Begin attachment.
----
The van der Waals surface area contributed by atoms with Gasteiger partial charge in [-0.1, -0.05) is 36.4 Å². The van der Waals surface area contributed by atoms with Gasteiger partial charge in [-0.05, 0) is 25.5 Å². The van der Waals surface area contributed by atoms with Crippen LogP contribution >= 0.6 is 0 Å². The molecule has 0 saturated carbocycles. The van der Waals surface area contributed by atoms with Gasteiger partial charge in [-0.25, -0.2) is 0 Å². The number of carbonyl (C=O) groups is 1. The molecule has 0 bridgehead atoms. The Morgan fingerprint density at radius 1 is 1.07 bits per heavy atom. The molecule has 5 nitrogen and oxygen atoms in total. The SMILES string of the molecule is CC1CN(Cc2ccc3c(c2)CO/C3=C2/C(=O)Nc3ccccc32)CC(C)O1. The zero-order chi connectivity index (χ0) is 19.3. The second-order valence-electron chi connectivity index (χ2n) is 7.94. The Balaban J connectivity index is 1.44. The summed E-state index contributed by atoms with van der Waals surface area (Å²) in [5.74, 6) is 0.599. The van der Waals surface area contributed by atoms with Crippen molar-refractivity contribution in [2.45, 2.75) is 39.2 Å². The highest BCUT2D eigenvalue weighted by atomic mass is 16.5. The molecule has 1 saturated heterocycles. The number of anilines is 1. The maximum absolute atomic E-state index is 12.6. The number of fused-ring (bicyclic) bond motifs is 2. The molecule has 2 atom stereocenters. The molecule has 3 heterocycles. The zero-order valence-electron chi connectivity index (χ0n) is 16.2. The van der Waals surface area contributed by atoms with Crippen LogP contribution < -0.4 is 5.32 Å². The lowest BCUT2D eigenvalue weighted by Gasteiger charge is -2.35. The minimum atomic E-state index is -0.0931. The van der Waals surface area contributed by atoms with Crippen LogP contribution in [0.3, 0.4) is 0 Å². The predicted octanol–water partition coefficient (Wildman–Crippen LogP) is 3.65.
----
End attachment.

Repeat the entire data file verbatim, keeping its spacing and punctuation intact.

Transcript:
The van der Waals surface area contributed by atoms with Gasteiger partial charge in [-0.1, -0.05) is 36.4 Å². The van der Waals surface area contributed by atoms with Gasteiger partial charge in [-0.05, 0) is 25.5 Å². The van der Waals surface area contributed by atoms with Crippen LogP contribution >= 0.6 is 0 Å². The molecule has 0 saturated carbocycles. The van der Waals surface area contributed by atoms with Gasteiger partial charge in [-0.25, -0.2) is 0 Å². The number of carbonyl (C=O) groups is 1. The molecule has 0 bridgehead atoms. The Morgan fingerprint density at radius 1 is 1.07 bits per heavy atom. The molecule has 5 nitrogen and oxygen atoms in total. The SMILES string of the molecule is CC1CN(Cc2ccc3c(c2)CO/C3=C2/C(=O)Nc3ccccc32)CC(C)O1. The zero-order chi connectivity index (χ0) is 19.3. The second-order valence-electron chi connectivity index (χ2n) is 7.94. The Balaban J connectivity index is 1.44. The summed E-state index contributed by atoms with van der Waals surface area (Å²) in [5.74, 6) is 0.599. The van der Waals surface area contributed by atoms with Crippen molar-refractivity contribution in [2.45, 2.75) is 39.2 Å². The highest BCUT2D eigenvalue weighted by atomic mass is 16.5. The molecule has 1 saturated heterocycles. The number of anilines is 1. The maximum absolute atomic E-state index is 12.6. The number of fused-ring (bicyclic) bond motifs is 2. The molecule has 2 atom stereocenters. The molecule has 3 heterocycles. The zero-order valence-electron chi connectivity index (χ0n) is 16.2. The van der Waals surface area contributed by atoms with Crippen LogP contribution < -0.4 is 5.32 Å². The lowest BCUT2D eigenvalue weighted by Gasteiger charge is -2.35. The minimum atomic E-state index is -0.0931. The van der Waals surface area contributed by atoms with Crippen LogP contribution in [0.3, 0.4) is 0 Å². The predicted octanol–water partition coefficient (Wildman–Crippen LogP) is 3.65.